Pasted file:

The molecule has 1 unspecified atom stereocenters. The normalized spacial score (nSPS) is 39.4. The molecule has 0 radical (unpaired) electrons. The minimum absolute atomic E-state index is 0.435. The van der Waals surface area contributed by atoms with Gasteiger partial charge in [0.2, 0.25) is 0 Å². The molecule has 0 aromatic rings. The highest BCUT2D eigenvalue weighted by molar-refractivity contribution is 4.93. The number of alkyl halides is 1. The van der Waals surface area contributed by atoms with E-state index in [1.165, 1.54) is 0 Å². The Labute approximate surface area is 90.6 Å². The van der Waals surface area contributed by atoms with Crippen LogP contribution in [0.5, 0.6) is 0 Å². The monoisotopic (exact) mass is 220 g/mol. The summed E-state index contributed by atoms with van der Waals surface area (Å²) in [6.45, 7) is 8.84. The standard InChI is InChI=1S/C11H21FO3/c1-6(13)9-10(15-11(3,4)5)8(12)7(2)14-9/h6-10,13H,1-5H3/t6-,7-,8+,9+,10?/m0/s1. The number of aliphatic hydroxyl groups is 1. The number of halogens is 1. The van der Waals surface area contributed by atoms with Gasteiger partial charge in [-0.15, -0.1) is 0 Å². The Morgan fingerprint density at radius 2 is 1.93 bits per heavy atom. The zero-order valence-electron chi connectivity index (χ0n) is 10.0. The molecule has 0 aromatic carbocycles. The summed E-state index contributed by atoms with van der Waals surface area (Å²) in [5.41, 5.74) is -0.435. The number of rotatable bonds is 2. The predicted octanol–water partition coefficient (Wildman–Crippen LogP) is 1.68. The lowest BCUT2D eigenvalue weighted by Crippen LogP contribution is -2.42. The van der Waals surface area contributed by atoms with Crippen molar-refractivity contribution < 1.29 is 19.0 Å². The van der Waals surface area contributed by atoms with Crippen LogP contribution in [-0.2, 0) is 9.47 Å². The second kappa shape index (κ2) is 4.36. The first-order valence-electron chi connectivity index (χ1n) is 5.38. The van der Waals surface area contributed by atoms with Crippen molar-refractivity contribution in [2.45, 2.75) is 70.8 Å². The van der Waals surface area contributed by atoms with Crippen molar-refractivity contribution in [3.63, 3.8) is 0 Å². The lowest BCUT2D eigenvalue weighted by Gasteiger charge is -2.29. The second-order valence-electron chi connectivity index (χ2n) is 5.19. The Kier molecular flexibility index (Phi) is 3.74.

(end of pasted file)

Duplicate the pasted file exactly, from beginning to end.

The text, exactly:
The molecule has 1 unspecified atom stereocenters. The normalized spacial score (nSPS) is 39.4. The molecule has 0 radical (unpaired) electrons. The minimum absolute atomic E-state index is 0.435. The van der Waals surface area contributed by atoms with Gasteiger partial charge in [0.2, 0.25) is 0 Å². The molecule has 0 aromatic rings. The highest BCUT2D eigenvalue weighted by molar-refractivity contribution is 4.93. The number of alkyl halides is 1. The van der Waals surface area contributed by atoms with E-state index in [1.165, 1.54) is 0 Å². The Labute approximate surface area is 90.6 Å². The van der Waals surface area contributed by atoms with Crippen LogP contribution in [0.5, 0.6) is 0 Å². The monoisotopic (exact) mass is 220 g/mol. The summed E-state index contributed by atoms with van der Waals surface area (Å²) in [6.45, 7) is 8.84. The standard InChI is InChI=1S/C11H21FO3/c1-6(13)9-10(15-11(3,4)5)8(12)7(2)14-9/h6-10,13H,1-5H3/t6-,7-,8+,9+,10?/m0/s1. The number of aliphatic hydroxyl groups is 1. The number of halogens is 1. The van der Waals surface area contributed by atoms with Gasteiger partial charge in [-0.15, -0.1) is 0 Å². The Morgan fingerprint density at radius 2 is 1.93 bits per heavy atom. The zero-order valence-electron chi connectivity index (χ0n) is 10.0. The molecule has 0 aromatic carbocycles. The summed E-state index contributed by atoms with van der Waals surface area (Å²) in [5.41, 5.74) is -0.435. The number of rotatable bonds is 2. The predicted octanol–water partition coefficient (Wildman–Crippen LogP) is 1.68. The lowest BCUT2D eigenvalue weighted by Crippen LogP contribution is -2.42. The van der Waals surface area contributed by atoms with Crippen molar-refractivity contribution < 1.29 is 19.0 Å². The van der Waals surface area contributed by atoms with Crippen LogP contribution in [-0.2, 0) is 9.47 Å². The second kappa shape index (κ2) is 4.36. The first-order valence-electron chi connectivity index (χ1n) is 5.38. The van der Waals surface area contributed by atoms with Crippen molar-refractivity contribution in [2.45, 2.75) is 70.8 Å². The van der Waals surface area contributed by atoms with Crippen molar-refractivity contribution in [3.63, 3.8) is 0 Å². The lowest BCUT2D eigenvalue weighted by Gasteiger charge is -2.29. The second-order valence-electron chi connectivity index (χ2n) is 5.19. The Kier molecular flexibility index (Phi) is 3.74.